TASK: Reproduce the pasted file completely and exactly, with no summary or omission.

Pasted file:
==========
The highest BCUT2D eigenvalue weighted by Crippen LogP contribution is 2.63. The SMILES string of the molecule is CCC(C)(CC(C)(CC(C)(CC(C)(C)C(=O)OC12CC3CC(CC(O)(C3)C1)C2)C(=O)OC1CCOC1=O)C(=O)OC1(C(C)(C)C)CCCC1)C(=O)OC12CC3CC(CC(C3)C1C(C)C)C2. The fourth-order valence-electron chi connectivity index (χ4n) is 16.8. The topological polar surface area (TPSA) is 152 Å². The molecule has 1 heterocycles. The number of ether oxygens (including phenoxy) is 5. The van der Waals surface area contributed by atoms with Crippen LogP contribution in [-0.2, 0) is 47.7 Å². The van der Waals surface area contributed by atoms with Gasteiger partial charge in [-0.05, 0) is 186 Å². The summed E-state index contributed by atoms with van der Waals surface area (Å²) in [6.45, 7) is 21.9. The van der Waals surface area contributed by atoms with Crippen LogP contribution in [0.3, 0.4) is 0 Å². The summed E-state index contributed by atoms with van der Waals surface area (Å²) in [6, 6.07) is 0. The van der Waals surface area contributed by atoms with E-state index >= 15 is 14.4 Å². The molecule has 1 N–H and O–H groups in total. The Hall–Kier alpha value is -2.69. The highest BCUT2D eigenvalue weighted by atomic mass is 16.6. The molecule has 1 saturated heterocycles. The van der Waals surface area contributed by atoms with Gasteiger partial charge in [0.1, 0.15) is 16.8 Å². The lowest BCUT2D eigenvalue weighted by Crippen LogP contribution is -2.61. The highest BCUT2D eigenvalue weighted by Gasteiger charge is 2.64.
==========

The highest BCUT2D eigenvalue weighted by Crippen LogP contribution is 2.63. The SMILES string of the molecule is CCC(C)(CC(C)(CC(C)(CC(C)(C)C(=O)OC12CC3CC(CC(O)(C3)C1)C2)C(=O)OC1CCOC1=O)C(=O)OC1(C(C)(C)C)CCCC1)C(=O)OC12CC3CC(CC(C3)C1C(C)C)C2. The fourth-order valence-electron chi connectivity index (χ4n) is 16.8. The topological polar surface area (TPSA) is 152 Å². The molecule has 1 heterocycles. The number of ether oxygens (including phenoxy) is 5. The van der Waals surface area contributed by atoms with Crippen LogP contribution in [-0.2, 0) is 47.7 Å². The van der Waals surface area contributed by atoms with Gasteiger partial charge in [-0.05, 0) is 186 Å². The summed E-state index contributed by atoms with van der Waals surface area (Å²) in [6.45, 7) is 21.9. The van der Waals surface area contributed by atoms with Crippen LogP contribution in [0.3, 0.4) is 0 Å². The summed E-state index contributed by atoms with van der Waals surface area (Å²) in [6, 6.07) is 0. The van der Waals surface area contributed by atoms with E-state index >= 15 is 14.4 Å². The molecule has 1 N–H and O–H groups in total. The Hall–Kier alpha value is -2.69. The highest BCUT2D eigenvalue weighted by atomic mass is 16.6. The molecule has 1 saturated heterocycles. The van der Waals surface area contributed by atoms with Gasteiger partial charge in [0.1, 0.15) is 16.8 Å². The lowest BCUT2D eigenvalue weighted by Crippen LogP contribution is -2.61. The highest BCUT2D eigenvalue weighted by Gasteiger charge is 2.64.